Fritz Knaak makes an argument
On MPR’s Morning Edition two Republicans were debating same sex marriage. Brian McClung argued in favor of same sex marriage, while Fritz Knaak stood in front of the freight train, to borrow Senator Dave Senjem’s phrasing.
Things didn’t go so well for Knaak.
At around 1:50 into the segment this happens (all transcriptions by me):
Cathy Wurzer: Brian contends that legalizing same sex marriage is consistent with party principles of getting government out of people’s lives and helps with family stability. Married to those arguments?
Fritz Knaak: Well, I think that they’re inconsistent arguments and that’s the problem. I mean, one of the things that frustrates me about this issue generally as it’s being argued about is, Republicans at least, are saying this is getting government out of personal relationships. Well, who can’t be supportive of that if you’re a Republican? It’s sort of the libertarian argument.
That’s not really the argument here.
What we’re asking people to do here is to accept the granting of a substantial amount benefits, whether they be tax benefits or others, to a broad group of people that really don’t need them. And I think ultimately that’s the question that Republicans who are involved in this issue need to be thinking about.
What Fritz does here is to accept the outcome of McClung’s argument, but to reject the argument’s very premise so that he can set up his own argument. That’s what he does with the ever so subtle line “that’s not really the argument here.” It’s like debate jujitsu, clumsy sure, but it allows him to make his argument, rather then countering an argument he clearly he no interest in countering.
What is the argument that Fritz Knaak wants to make? That same sex couples don’t really need the benefits of marriage. I mean really, what makes them so special that they should be treated like everyone else?
That’s Fritz Knaak, Master Debater.
Oh, but it gets better. It gets so much better.
Fritz Knaak: The way I like to look at it is if you look at the classic “Leave it to Beaver” kind of family, there’s Wally, there’s June, there’s Beaver and there’s Ward. What they have is a tax system set up so that when they reach a certain age, at that time it was expected to be about 62 years old, and suddenly Ward drops dead of a heart attack, they’ve saved some assets, they have insurance, they have certain things.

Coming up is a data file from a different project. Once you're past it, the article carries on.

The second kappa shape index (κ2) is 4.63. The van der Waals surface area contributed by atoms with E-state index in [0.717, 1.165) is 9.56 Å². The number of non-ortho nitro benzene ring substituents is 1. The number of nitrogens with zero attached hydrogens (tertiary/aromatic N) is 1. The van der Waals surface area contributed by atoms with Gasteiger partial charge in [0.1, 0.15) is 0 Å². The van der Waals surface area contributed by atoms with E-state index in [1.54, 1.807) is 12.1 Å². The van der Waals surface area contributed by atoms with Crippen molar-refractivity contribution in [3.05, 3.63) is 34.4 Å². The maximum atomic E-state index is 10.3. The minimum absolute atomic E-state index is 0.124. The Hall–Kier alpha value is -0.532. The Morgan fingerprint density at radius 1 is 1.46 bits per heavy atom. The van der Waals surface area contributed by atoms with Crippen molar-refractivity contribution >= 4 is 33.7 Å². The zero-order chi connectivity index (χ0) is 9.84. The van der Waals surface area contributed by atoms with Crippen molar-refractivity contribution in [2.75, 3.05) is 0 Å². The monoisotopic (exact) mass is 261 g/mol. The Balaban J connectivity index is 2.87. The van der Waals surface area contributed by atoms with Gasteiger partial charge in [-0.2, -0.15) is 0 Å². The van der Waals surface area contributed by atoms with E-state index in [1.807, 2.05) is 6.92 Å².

But what the Federal Government has said is even though if you were alone we would tax some of that, we’re not going to tax that. And the reason we’re not going to tax that is we want to keep the family intact to the extend that we can. So we’ll let mom basically have a substantial martial deduction, it might be the whole size of the estate, so that the family can continue forward economically and move forward in that direction.
Presumably, if gay marriage was a thing all the way back in the “Leave it to Beaver” days, they would have put a “everyone but the gays” stipulation in marital tax deduction laws.
Just as they did with the stipulation that says childless straight couples aren’t eligible for the marital tax deduction.
There isn’t such a stipulation about childless straight couples? But… but… that ruins Fritz’s whole “Leave it to Beaver” analogy.
Putting aside that little bit of ridiculousness about “Leave it to Beaver,” Fritz Knaak is saying that gay people shouldn’t be allowed to marry because of the awesome tax breaks they would get when one of them dies. To further break that down, a Republican is arguing that a thing shouldn’t be done because it would cut someone’s taxes.
And Knaak was the one accusing McClung of having an inconsistent argument!
Fritz Knaak: And the reason why that stereotype plays well here is that the case that’s actually challenging the Defense of Marriage Act now out of New York is a gay couple that just got married, presumably after a long sustaining relationship together, and one of them died. Within a year after they got married.
Now, remember the purpose of the deductions and all that I was telling you about, well one of them has claimed a marital deduction. Under the law of New York, I’m a spouse and I’m entitled to that. And so we’re actually arguing about $300,000. If you get beyond that and start multiplying that by tens of thousands of people you’re talking about some real money.
What Fritz Knaak has done so far is to outline, rather explicitly, how married gay couples are treated as second class citizens by our tax code. What Fritz Knaak has failed to do is offer any kind of a compelling reason for why they should be treated as second class citizens.
The person arguing against Fritz Knaak, Brian McClung also noticed this:
Brian McClung: But what I don’t understand in Fritz’s argument is why wouldn’t we want that same stability for same sex couples? Why is it okay for the government to allow for a tax deduction for heterosexual couples and then deny that deduction for same sex couples?
It just doesn’t make sense.
I probably don’t agree with Brian McClung on much politically, but as it concerns Fritz Knaak’s ability to make sense, we are on the same page.
And to think, when the Minnesota GOP needs someone to argue on their behalf in a court of law, they turn to none other then Fritz Knaak, Maker of Arguments not Sense.
Here’s the full interview:
Note from Steve: Fritz would doubtlessly also argue that we cost the South a bundle of money when we let the slaves go. Fritz’s fellow traveler, Robert Delahunty made that argument, in essence, this fall when discussing the failed marriage amendment. Scotty “Cicero” Newman reminded us that civil rights are expensive in a Senate committee meeting this spring, too.
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